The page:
In a seemingly uninteresting and weed infested wasteland in Jerusalem I discovered a patch of miniature pendulous cucumbers attached to upright stalks. Almost overlooking it, I did a double take as this conformation is uncommon in nature. I then recalled having seen this in a David Attenborough movie. This movie starlet turned out to be Ecballium elaterium, better known as... the 'Exploding Cucumber'.
I cautiously reached over to touch a fruit. Blam! The fruit was gone in a hail of seeds and flying globs of gelignaceous fluid. Setting up the video camera, I managed to capture this choleric plant in action (http://youtu.be/JlUMCpXaDJY). Drawing the attention of a two local Israelites, we proceeded to investigate the properties of the fruit. Standing five metres away I was literally pipped on the head. We extended the range to 10m and our heroic target became the subject of a shotgun attack, with cucurbitaceous bullets scattering all around him. So much for 6-10ft as stated in Wikipedia! Slightly yellow fruits are the best, and the merest touch elicits this dehiscent response. Walking through an extended mat of them is truly one of the most exciting experiences it is possible to have with plants, with popping, snapping, squirting seeds flying everywhere! While investigating them I noted them to be home to a plethora of insects including flower-visiting wasps and bees.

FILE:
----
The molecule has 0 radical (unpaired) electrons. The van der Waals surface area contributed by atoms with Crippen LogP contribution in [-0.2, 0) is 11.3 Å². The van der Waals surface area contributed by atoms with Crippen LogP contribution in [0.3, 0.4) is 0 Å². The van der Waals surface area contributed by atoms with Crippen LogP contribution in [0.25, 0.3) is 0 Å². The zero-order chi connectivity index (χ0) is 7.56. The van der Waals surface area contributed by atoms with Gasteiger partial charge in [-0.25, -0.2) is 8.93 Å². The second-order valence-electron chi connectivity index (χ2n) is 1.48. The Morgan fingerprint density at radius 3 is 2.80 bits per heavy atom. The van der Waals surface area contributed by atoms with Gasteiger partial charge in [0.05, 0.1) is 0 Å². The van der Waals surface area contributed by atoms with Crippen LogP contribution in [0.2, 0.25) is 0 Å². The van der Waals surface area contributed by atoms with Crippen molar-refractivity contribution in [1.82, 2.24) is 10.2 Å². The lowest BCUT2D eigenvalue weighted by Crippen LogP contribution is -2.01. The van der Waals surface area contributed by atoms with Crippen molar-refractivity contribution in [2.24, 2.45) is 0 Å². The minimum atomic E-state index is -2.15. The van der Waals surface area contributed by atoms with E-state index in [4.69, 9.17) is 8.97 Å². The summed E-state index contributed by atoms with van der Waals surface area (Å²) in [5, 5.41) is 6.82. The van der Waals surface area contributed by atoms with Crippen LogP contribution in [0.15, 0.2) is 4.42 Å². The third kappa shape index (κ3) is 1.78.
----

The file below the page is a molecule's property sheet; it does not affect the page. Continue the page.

Wikipedia (1) reveals that the fruit is highly toxic due to being laced with bitter cucurbitans (titerpenoids). That would explain the typical twisted-expression-inducing taste and smell that one encounters with so many wild cucurbs. In the ancient world this plant was also deemed to be an abortifacient. In Turkey, fresh juice applied to the nostrils has been found to be beneficial in treating sinusitus.
The mechanism of dispersing seeds mechanically is known as autochory. Some well-known examples are Impatiens (I remember the joy and wonder when touching these seeds as a kid), and the yellow-flowered weed Oxalis corniculata. The mechanism is described in an article in (2). Apparently the tissue around the seed is converted into a mucilagenous tissue that greatly increases the turgor pressure within the fruit. When the pressure is released at the aperture of connection - baddabing baddaboom!
Some questions remain: Does the fruit of the plant still obtain water with such a high turgor pressure, and if so, how? The fruit is green - so how significant is the photosynthesis of the fruit in increasing the turgor pressure? This latter question can be tested to some extent by covering it from light during development and seeing if the fruit still explode.
(2) K. Pushkar. Dispersal of Seeds. Competition Science Vision, Oct. 1985. p. 1083.